# Young–Fibonacci lattice

The Young–Fibonacci graph, the Hasse diagram of the Young–Fibonacci lattice.

In mathematics, the Young–Fibonacci graph and Young–Fibonacci lattice, named after Alfred Young and Leonardo Fibonacci, are two closely related structures involving sequences of the digits 1 and 2. Any digit sequence of this type can be assigned a rank, the sum of its digits: for instance, the rank of 11212 is 1 + 1 + 2 + 1 + 2 = 7. As was already known in ancient India, the number of sequences with a given rank is a Fibonacci number. The Young–Fibonacci lattice is an infinite modular lattice having these digit sequences as its elements, compatible with this rank structure. The Young–Fibonacci graph is the graph of this lattice, and has a vertex for each digit sequence.

The Young–Fibonacci graph and the Young–Fibonacci lattice were both initially studied in two papers by Fomin (1988) and Stanley (1988). They are named after the closely related Young's lattice and after the Fibonacci number of their elements at any given rank.

## Digit sequences with a given rank

A digit sequence with rank r may be formed either by adding the digit 2 to a sequence with rank r − 2, or by adding the digit 1 to a sequence with rank r − 1. If f(r) is the function that maps r to the number of different digit sequences of that rank, therefore, f satisfies the recurrence relation f(r) = f(r − 2) + f(r − 1) defining the Fibonacci numbers, but with slightly different initial conditions: f(0) = f(1) = 1 (there is one rank-0 string, the empty string, and one rank-1 string, consisting of the single digit 1). These initial conditions cause the sequence of values of f to be shifted by one position from the Fibonacci numbers: f(r) = Fr + 1 where Fi denotes the ith Fibonacci number.

In the ancient Indian study of prosody, the Fibonacci numbers were used to count the number of different sequences of short and long syllables with a given total length; if the digit 1 corresponds to a short syllable, and the digit 2 corresponds to a long syllable, the rank of a digit sequence measures the total length of the corresponding sequence of syllables. See the Fibonacci number article for details.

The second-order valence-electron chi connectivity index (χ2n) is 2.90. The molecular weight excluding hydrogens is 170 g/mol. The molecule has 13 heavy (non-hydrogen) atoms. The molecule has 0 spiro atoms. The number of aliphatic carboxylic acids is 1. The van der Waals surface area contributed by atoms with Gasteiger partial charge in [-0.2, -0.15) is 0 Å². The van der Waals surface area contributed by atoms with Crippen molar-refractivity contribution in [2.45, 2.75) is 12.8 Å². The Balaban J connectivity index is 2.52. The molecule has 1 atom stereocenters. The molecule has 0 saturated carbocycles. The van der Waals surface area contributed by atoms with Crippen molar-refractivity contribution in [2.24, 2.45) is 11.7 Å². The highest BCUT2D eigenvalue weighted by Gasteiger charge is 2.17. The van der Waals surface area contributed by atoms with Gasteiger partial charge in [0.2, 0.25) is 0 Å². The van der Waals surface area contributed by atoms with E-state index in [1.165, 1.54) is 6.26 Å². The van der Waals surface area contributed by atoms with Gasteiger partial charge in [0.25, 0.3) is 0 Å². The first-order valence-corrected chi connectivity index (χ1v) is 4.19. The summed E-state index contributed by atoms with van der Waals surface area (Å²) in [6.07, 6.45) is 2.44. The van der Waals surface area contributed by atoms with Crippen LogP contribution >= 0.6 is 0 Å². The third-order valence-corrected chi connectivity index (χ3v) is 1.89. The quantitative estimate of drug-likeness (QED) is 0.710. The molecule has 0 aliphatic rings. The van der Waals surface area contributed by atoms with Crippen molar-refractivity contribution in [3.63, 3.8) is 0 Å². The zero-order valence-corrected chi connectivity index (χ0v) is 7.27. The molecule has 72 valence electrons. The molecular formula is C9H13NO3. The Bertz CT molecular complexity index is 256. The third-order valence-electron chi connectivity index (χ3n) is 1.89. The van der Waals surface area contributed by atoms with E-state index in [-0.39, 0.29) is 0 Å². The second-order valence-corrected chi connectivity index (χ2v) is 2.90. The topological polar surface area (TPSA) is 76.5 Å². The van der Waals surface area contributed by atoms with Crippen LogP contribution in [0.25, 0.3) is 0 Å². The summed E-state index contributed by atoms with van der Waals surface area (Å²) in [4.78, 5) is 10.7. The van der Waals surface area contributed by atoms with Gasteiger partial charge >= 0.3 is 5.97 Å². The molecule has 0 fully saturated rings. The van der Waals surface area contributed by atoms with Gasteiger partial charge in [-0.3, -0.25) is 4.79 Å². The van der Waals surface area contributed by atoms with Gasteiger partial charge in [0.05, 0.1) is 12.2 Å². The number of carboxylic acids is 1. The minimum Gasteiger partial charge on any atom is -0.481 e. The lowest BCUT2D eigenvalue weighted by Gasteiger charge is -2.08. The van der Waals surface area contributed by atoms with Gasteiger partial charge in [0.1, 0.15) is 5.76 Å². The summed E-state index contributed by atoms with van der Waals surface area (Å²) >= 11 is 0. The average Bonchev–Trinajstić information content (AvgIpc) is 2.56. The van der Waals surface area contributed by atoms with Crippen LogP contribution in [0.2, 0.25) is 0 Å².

## Graphs of digit sequences

The Young–Fibonacci graph is an infinite graph, with a vertex for each string of the digits “1” and “2” (including the empty string). The neighbors of a string s are the strings formed from s by one the following operations:

1. Insert a “1” into s, prior to the leftmost “1” (or anywhere in s if it does not already contain a “1”).
2. Change the leftmost “1” of s into a “2”.
3. Remove the leftmost “1” from s.
4. Change a “2” that does not have a “1” to the left of it into a “1”.

It is straightforward to verify that each operation can be inverted: operations 1 and 3 are inverse to each other, as are operations 2 and 4. Therefore, the resulting graph may be considered to be undirected. However, it is usually considered to be a directed acyclic graph in which each edge connects from a vertex of lower rank to a vertex of higher rank.

As both Fomin (1988) and Stanley (1988) observe, this graph has the following properties: